May 29, 2024
Norwegian stop-motion classic Pinchcliffe Grand Prix gets the videogame treatment after 46 years. But is it the leader of the pack, or stuck on the starting grid? The Finger Guns Review.

It’s not often we get to review a game that’s IP is more than 45-years-old and largely unheard of outside its native Norway. The Pinchcliffe Grand Prix (or Flaklypa Grand Prix in Norwegian) was a stop-motion animated feature film that came out in Norway way back in 1975. It’s the most widely viewed Norwegian movie of all time, having sold more cinema seat tickets than the population of the country. Even so, it’s quite a niche IP to pull from to create a new video game on Nintendo Switch in 2021!

But pie in the sky or not, I’m glad they did. When this charming game came across our review desk, I immediately went into detective mode, found an old copy of the film with an English dub and watched it through before I even started the game. Not only has it opened my eyes to a gorgeous movie I’d never seen, but it’s also a fun and charming game for kids whether you know the source material or not.

Pinchcliffe Grand Prix the game is an homage to the original movie – it has a story mode that tracks with the film almost beat for beat and even goes so far as to lovingly recreate an almost identical English Voiceover to the one back in 1975. After having watched the movie, I was able to really appreciate little details like the cameraman at the start being introduced, just like in the film, but then his projector screen showing the development companies instead of movie companies.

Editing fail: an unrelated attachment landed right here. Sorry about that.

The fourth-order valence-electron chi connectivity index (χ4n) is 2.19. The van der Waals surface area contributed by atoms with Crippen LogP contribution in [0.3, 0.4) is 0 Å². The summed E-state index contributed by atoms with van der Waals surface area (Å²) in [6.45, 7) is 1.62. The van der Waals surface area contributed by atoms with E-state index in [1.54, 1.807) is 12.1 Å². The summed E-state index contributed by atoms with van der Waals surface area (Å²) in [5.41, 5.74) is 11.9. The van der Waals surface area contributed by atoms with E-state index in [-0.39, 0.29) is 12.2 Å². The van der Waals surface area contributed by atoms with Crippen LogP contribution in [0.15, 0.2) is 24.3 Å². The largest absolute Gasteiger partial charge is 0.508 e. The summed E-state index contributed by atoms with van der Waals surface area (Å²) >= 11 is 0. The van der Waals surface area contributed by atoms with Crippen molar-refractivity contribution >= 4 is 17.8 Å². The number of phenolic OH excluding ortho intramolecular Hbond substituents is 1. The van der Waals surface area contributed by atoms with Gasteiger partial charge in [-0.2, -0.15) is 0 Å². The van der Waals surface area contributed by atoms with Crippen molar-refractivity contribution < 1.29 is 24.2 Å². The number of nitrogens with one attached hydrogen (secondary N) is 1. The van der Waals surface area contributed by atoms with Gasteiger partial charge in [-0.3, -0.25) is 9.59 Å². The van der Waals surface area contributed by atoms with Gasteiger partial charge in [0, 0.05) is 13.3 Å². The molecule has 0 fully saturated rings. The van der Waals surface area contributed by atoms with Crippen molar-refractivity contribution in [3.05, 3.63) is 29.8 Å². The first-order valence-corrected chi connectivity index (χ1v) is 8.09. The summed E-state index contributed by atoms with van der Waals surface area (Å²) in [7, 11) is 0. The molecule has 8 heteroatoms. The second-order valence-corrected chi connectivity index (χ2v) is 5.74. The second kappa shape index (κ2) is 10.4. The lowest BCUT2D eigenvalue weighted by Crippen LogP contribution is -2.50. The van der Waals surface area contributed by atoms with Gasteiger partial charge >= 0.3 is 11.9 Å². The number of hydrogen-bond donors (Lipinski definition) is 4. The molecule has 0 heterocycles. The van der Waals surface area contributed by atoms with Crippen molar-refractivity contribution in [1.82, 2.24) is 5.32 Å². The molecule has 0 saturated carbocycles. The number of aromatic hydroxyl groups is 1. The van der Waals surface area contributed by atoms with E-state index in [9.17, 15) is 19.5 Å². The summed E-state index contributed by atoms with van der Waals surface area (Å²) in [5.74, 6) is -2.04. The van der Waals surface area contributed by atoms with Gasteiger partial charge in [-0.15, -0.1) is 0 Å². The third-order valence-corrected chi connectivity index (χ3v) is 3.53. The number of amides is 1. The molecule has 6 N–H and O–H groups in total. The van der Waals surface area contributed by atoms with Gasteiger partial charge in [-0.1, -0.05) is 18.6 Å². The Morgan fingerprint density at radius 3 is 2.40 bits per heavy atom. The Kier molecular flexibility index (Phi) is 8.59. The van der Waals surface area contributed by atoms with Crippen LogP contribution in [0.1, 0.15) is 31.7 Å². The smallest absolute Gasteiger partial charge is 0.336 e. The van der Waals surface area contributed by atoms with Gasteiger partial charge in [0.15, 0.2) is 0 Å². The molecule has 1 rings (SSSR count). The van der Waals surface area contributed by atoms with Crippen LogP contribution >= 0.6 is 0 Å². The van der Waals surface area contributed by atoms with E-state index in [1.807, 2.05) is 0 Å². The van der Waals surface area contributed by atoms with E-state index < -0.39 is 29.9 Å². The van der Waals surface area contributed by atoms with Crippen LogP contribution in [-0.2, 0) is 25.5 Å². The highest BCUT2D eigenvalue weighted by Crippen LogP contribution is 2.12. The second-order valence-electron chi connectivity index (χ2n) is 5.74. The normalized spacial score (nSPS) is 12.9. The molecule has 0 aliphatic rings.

Sonny the Magpie, Lambert the allergic owl, and Theodore Rimspoke run a cycle repair shop at the top of a massive rock formation in the centre of a village called Pinchcliffe. Rimspoke is also something of an inventor, a proto-Wallace from the Wallace and Gromit films. As they turn the TV news on after a long day of inventing, they see that an old apprentice of Rimspoke’s, a Mr. Gore-Slimey, has a new racing car he says cannot be beaten. Rimspoke recognises the design – it’s one of his own! Clearly there’s skullduggery afoot. Sonny is an excitable Magpie who takes afront at the audacity of this Gore-Slimey fellow and, spying an oil Sheikh in town, drops off blueprints for Rimspoke’s even better car design, the Il Tempo Gigante! What a name! Needless to say, the Sheikh is impressed, foots the money for the car to be built and then it’s off to the races to burn rubber in that Slimey thief’s face.

While the game sticks to the plot most of the way, it does miss a few things from the movie. For example, you don’t see Sonny actually leave the blueprint for the Sheikh, it just skips to the point where that’s happened. It’s also missing much of the later plot involving the car being sabotaged and having a part break during the race. A strange omission considering it’s the part that quite clearly inspired the pod race in Star Wars Episode 1.